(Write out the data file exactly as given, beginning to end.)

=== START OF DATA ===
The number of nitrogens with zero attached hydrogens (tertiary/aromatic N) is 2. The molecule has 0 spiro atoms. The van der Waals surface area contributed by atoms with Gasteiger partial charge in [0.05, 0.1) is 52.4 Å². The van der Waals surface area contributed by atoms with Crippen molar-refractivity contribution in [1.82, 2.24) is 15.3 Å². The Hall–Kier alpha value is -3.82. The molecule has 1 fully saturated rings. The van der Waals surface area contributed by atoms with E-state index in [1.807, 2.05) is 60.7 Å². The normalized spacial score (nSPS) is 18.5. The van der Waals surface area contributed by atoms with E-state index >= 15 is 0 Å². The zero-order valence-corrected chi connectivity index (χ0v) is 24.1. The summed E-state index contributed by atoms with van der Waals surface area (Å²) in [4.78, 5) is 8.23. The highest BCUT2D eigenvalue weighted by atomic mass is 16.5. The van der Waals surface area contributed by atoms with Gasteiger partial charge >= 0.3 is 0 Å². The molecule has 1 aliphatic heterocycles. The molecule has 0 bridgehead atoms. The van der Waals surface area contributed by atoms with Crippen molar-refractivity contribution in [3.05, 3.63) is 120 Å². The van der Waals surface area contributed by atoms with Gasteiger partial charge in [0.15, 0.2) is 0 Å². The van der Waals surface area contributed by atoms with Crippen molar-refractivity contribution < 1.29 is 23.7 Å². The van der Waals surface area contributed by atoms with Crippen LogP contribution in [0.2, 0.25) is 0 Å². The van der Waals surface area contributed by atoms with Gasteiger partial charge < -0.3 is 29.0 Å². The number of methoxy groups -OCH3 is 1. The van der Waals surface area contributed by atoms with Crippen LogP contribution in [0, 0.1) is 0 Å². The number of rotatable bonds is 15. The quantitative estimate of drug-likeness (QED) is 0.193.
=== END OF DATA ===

The number of nitrogens with zero attached hydrogens (tertiary/aromatic N) is 2. The molecule has 0 spiro atoms. The van der Waals surface area contributed by atoms with Gasteiger partial charge in [0.05, 0.1) is 52.4 Å². The van der Waals surface area contributed by atoms with Crippen molar-refractivity contribution in [1.82, 2.24) is 15.3 Å². The Hall–Kier alpha value is -3.82. The molecule has 1 fully saturated rings. The van der Waals surface area contributed by atoms with E-state index in [1.807, 2.05) is 60.7 Å². The normalized spacial score (nSPS) is 18.5. The van der Waals surface area contributed by atoms with E-state index >= 15 is 0 Å². The zero-order valence-corrected chi connectivity index (χ0v) is 24.1. The summed E-state index contributed by atoms with van der Waals surface area (Å²) in [4.78, 5) is 8.23. The highest BCUT2D eigenvalue weighted by atomic mass is 16.5. The van der Waals surface area contributed by atoms with Gasteiger partial charge >= 0.3 is 0 Å². The molecule has 1 aliphatic heterocycles. The molecule has 0 bridgehead atoms. The van der Waals surface area contributed by atoms with Crippen molar-refractivity contribution in [3.05, 3.63) is 120 Å². The van der Waals surface area contributed by atoms with Gasteiger partial charge in [0.15, 0.2) is 0 Å². The van der Waals surface area contributed by atoms with Crippen molar-refractivity contribution < 1.29 is 23.7 Å². The van der Waals surface area contributed by atoms with Crippen LogP contribution in [0.2, 0.25) is 0 Å². The van der Waals surface area contributed by atoms with Gasteiger partial charge < -0.3 is 29.0 Å². The number of methoxy groups -OCH3 is 1. The van der Waals surface area contributed by atoms with Crippen LogP contribution in [0, 0.1) is 0 Å². The number of rotatable bonds is 15. The quantitative estimate of drug-likeness (QED) is 0.193.